Alpona – The Art Form of a Bengal

Brenda T. Weitzman

In many ways, Bengal may be seen as the focal point from which the Indian renaissance actually started spreading its waves. From very early times, Bengal has prospered in a number of art forms and cultural events most of which have been reflected in its traditional rituals and festivities. The art form that is popularly referred to as the ‘alpona’ (‘alpana’ alternately), is originally a decorative art found in common households of rural Bengal that has evolved over time.

The ‘alpona’ is one of Bengal’s most cherished imaginative expressions and is a graphic art. It was primarily painted on the borders of doors and windows and around the mud huts by village women to welcome the blessings of the Almighty and ward off evil at the same time. It was also painted as a decoration on earthen pottery, cookware and on other terracotta work. The basic alpona patterns use common motifs in a number of variations. Usually the feet of Goddess Lakshmi, the lotus flower, paddy leafs and other familiar symbols of prosperity are used but the art has been perfected by incorporating a lot of innovative elements in the design.

The authentic alpona is a pattern in white as the main ingredient used to paint is a mixture of powdered rice in water. The consistency has to be such that it is neither too runny nor too stiff. The women do not use a brush and use their fingers expertly to form designs on the chosen surface. In the modern version of the alpona several other ingredients are being used for the sake of convenience. Also, if the patterns are being drawn on cemented or tiled floors, the rice powder mixture does not leave a very prominent mark behind. Therefore, acrylic colours, zinc oxide, paste of chalks, poster and fabric colours are better options in that case. Also the stark white look is modified at times by the use of different colours. The designs too have seen lot of innovations and alterations.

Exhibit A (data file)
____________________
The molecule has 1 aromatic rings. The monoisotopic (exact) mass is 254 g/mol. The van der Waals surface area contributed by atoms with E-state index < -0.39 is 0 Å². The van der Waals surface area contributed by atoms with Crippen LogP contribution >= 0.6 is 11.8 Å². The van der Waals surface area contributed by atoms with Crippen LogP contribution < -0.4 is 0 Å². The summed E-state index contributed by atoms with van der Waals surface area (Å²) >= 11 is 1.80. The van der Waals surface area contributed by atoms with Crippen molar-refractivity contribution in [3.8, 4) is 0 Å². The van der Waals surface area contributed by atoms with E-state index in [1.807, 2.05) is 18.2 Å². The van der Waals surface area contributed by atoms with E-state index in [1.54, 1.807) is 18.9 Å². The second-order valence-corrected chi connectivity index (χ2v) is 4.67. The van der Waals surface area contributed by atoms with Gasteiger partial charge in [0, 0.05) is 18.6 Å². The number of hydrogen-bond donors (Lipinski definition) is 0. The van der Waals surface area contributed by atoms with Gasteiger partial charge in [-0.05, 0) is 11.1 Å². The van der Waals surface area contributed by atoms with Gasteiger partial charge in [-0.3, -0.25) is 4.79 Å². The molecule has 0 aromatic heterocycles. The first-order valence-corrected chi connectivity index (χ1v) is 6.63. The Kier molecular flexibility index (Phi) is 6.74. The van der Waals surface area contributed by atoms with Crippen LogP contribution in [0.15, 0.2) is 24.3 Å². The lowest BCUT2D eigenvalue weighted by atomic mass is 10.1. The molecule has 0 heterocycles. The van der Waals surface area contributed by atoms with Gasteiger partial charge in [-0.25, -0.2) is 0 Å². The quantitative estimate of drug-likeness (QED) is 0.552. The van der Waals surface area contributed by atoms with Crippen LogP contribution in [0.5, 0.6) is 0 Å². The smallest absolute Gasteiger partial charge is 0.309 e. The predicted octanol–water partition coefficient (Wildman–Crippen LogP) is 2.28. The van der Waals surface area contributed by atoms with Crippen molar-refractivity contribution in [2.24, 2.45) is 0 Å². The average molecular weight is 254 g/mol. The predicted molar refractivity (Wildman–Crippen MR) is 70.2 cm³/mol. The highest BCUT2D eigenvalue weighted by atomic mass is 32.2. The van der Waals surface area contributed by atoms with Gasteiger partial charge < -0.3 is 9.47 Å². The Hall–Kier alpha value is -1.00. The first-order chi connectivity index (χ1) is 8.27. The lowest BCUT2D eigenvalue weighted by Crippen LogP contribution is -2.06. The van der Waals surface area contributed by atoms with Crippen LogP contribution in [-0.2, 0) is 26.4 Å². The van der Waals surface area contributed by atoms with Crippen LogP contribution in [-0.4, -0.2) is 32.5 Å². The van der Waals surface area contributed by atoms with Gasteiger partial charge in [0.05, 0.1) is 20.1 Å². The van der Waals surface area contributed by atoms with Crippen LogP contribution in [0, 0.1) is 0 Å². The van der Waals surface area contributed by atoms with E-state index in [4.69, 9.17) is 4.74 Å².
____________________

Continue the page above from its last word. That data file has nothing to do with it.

In other parts of India, the related art form is referred to as the ‘rangoli’, the word being derived from ‘rang’ which means colour. Unlike the typical alpona, rangoli traditionally is a riot of colours and the authentic designs are mostly floral. Also, it normally uses colours in a powdered form or coloured flower petals as in South India.

Next Post

Sam and Lily Nottleman Decoy Makers

Behind every quality decoy is a quality sculptor. Two of the industry’s leading craftsmen are Sam and Lily Nottleman. If you’ve begun collecting decoys then you should definitely know these names. They form a team that creates some of the top decoy pieces available. Here are some fascinating details that […]

You May Like